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The light-second is a unit of length useful in astronomy, telecommunications and relativistic physics. It is defined as the distance light travels in free space in one second. One light-nanosecond is almost 300 millimetres, which limits the speed of transfer between different parts of a large computer. One light-microsecond is about 300 metres, the mean distance, over land, between opposite sides of the Earth is 66.8 light-milliseconds. Communications satellites are typically 1.337 light-milliseconds to 119.4 light-milliseconds from the surface of the Earth, the light-second is a convenient unit for measuring distances in the inner Solar System, because it corresponds very closely to the radiometric data used to determine them.004786385 s. The mean diameter of the Earth is about 0.0425 light-seconds, the average distance from the Earth to the Moon is about 1.282 light-seconds. The diameter of the Sun is about 4.643 light-seconds, the average distance from the Earth to the Sun is 499.0 light-seconds. Multiples of the light-second can be defined, although apart from the light-year they are used in popular science publications than in research works. For example, a light-minute is 60 light-seconds and the distance from the Earth to the Sun is 8.317 light-minutes. Light-year 100 megametres Geometrized unit system
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Orders of magnitude (numbers)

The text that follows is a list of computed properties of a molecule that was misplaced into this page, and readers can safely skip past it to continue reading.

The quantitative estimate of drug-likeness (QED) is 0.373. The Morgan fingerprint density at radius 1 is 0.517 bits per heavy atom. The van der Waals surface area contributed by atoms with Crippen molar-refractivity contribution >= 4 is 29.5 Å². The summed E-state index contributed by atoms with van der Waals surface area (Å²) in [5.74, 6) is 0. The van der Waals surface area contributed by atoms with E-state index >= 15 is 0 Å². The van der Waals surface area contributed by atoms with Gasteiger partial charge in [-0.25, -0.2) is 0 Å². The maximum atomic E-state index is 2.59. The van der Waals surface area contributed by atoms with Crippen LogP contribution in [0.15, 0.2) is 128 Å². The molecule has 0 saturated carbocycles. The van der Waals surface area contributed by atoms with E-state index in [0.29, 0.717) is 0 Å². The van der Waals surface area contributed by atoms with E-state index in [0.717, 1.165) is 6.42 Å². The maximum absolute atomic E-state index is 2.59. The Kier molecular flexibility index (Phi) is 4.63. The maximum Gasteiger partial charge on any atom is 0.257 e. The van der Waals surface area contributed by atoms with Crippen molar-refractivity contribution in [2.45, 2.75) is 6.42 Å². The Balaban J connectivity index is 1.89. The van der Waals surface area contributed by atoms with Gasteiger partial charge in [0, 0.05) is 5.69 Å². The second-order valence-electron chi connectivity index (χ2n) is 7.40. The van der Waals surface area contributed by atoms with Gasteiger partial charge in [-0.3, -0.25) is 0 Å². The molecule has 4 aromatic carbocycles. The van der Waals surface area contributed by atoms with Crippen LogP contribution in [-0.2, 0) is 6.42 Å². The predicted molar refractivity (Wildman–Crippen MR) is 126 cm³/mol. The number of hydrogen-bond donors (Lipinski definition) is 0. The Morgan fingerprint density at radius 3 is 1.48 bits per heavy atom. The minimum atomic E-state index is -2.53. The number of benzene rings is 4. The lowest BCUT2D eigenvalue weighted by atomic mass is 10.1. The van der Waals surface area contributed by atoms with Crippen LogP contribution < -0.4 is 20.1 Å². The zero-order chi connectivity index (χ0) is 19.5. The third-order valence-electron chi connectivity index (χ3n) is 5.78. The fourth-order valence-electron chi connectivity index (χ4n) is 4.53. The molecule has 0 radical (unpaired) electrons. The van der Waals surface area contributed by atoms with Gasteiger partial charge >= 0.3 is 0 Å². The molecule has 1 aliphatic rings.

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This list contains selected positive numbers in increasing order, including counts of things, dimensionless quantity and probabilities. Mathematics – Writing, Approximately 10−183,800 is a rough first estimate of the probability that a monkey, however, taking punctuation, capitalization, and spacing into account, the actual probability is far lower, around 10−360,783. Computing, The number 1×10−6176 is equal to the smallest positive non-zero value that can be represented by a quadruple-precision IEEE decimal floating-point value, Computing, The number 6. 5×10−4966 is approximately equal to the smallest positive non-zero value that can be represented by a quadruple-precision IEEE floating-point value. Computing, The number 3. 6×10−4951 is approximately equal to the smallest positive non-zero value that can be represented by a 80-bit x86 double-extended IEEE floating-point value. Computing, The number 1×10−398 is equal to the smallest positive non-zero value that can be represented by a double-precision IEEE decimal floating-point value, Computing, The number 4. 9×10−324 is approximately equal to the smallest positive non-zero value that can be represented by a double-precision IEEE floating-point value. Computing, The number 1×10−101 is equal to the smallest positive non-zero value that can be represented by a single-precision IEEE decimal floating-point value, Mathematics, The probability in a game of bridge of all four players getting a complete suit is approximately 4. 47×10−28. ISO, yocto- ISO, zepto- Mathematics, The probability of matching 20 numbers for 20 in a game of keno is approximately 2.83 × 10−19. ISO, atto- Mathematics, The probability of rolling snake eyes 10 times in a row on a pair of dice is about 2. 74×10−16. ISO, micro- Mathematics – Poker, The odds of being dealt a flush in poker are 649,739 to 1 against. Mathematics – Poker, The odds of being dealt a flush in poker are 72,192 to 1 against. Mathematics – Poker, The odds of being dealt a four of a kind in poker are 4,164 to 1 against, for a probability of 2.4 × 10−4. ISO, milli- Mathematics – Poker, The odds of being dealt a full house in poker are 693 to 1 against, for a probability of 1.4 × 10−3. Mathematics – Poker, The odds of being dealt a flush in poker are 507.8 to 1 against, Mathematics – Poker, The odds of being dealt a straight in poker are 253.8 to 1 against, for a probability of 4 × 10−3. Physics, α =0.007297352570, the fine-structure constant, ISO, deci- Mathematics – Poker, The odds of being dealt only one pair in poker are about 5 to 2 against, for a probability of 0.42. Demography, The population of Monowi, a village in Nebraska. Mathematics, √2 ≈1.414213562373095489, the ratio of the diagonal of a square to its side length. Mathematics, φ ≈1.618033988749895848, the golden ratio Mathematics, the number system understood by most computers, human scale, There are 10 digits on a pair of human hands, and 10 toes on a pair of human feet. Mathematics, The number system used in life, the decimal system, has 10 digits,0,1,2,3,4,5,6,7,8,9